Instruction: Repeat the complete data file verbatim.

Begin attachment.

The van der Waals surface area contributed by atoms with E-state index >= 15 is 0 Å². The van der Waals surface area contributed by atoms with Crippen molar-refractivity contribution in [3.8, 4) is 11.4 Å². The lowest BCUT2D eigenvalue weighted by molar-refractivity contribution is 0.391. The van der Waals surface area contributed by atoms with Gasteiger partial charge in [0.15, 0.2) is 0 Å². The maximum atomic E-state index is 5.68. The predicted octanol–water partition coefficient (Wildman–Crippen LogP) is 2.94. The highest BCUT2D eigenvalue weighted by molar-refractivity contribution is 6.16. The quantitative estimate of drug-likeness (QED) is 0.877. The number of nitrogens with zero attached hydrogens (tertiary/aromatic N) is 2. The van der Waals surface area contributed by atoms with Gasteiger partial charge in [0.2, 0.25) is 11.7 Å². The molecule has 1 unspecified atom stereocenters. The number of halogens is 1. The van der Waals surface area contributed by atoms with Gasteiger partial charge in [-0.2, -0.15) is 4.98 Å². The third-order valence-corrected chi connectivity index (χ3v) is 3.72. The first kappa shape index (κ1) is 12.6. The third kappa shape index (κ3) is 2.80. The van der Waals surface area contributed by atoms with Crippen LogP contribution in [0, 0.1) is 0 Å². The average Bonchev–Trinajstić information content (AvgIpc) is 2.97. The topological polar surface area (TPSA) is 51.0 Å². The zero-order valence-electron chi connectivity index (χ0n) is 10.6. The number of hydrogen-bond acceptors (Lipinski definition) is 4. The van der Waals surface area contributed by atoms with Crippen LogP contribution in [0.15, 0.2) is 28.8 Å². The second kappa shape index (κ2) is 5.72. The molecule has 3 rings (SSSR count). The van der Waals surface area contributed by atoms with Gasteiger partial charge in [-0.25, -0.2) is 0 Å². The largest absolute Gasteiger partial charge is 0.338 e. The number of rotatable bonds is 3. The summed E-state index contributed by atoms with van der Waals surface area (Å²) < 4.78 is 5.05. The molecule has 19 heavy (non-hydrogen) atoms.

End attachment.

The van der Waals surface area contributed by atoms with E-state index >= 15 is 0 Å². The van der Waals surface area contributed by atoms with Crippen molar-refractivity contribution in [3.8, 4) is 11.4 Å². The lowest BCUT2D eigenvalue weighted by molar-refractivity contribution is 0.391. The van der Waals surface area contributed by atoms with Gasteiger partial charge in [0.15, 0.2) is 0 Å². The maximum atomic E-state index is 5.68. The predicted octanol–water partition coefficient (Wildman–Crippen LogP) is 2.94. The highest BCUT2D eigenvalue weighted by molar-refractivity contribution is 6.16. The quantitative estimate of drug-likeness (QED) is 0.877. The number of nitrogens with zero attached hydrogens (tertiary/aromatic N) is 2. The van der Waals surface area contributed by atoms with Gasteiger partial charge in [0.2, 0.25) is 11.7 Å². The molecule has 1 unspecified atom stereocenters. The number of halogens is 1. The van der Waals surface area contributed by atoms with Gasteiger partial charge in [-0.2, -0.15) is 4.98 Å². The third-order valence-corrected chi connectivity index (χ3v) is 3.72. The first kappa shape index (κ1) is 12.6. The third kappa shape index (κ3) is 2.80. The van der Waals surface area contributed by atoms with Crippen LogP contribution in [0, 0.1) is 0 Å². The average Bonchev–Trinajstić information content (AvgIpc) is 2.97. The topological polar surface area (TPSA) is 51.0 Å². The zero-order valence-electron chi connectivity index (χ0n) is 10.6. The number of hydrogen-bond acceptors (Lipinski definition) is 4. The van der Waals surface area contributed by atoms with Crippen LogP contribution in [0.15, 0.2) is 28.8 Å². The second kappa shape index (κ2) is 5.72. The molecule has 3 rings (SSSR count). The van der Waals surface area contributed by atoms with Gasteiger partial charge in [-0.25, -0.2) is 0 Å². The largest absolute Gasteiger partial charge is 0.338 e. The number of rotatable bonds is 3. The summed E-state index contributed by atoms with van der Waals surface area (Å²) < 4.78 is 5.05. The molecule has 19 heavy (non-hydrogen) atoms.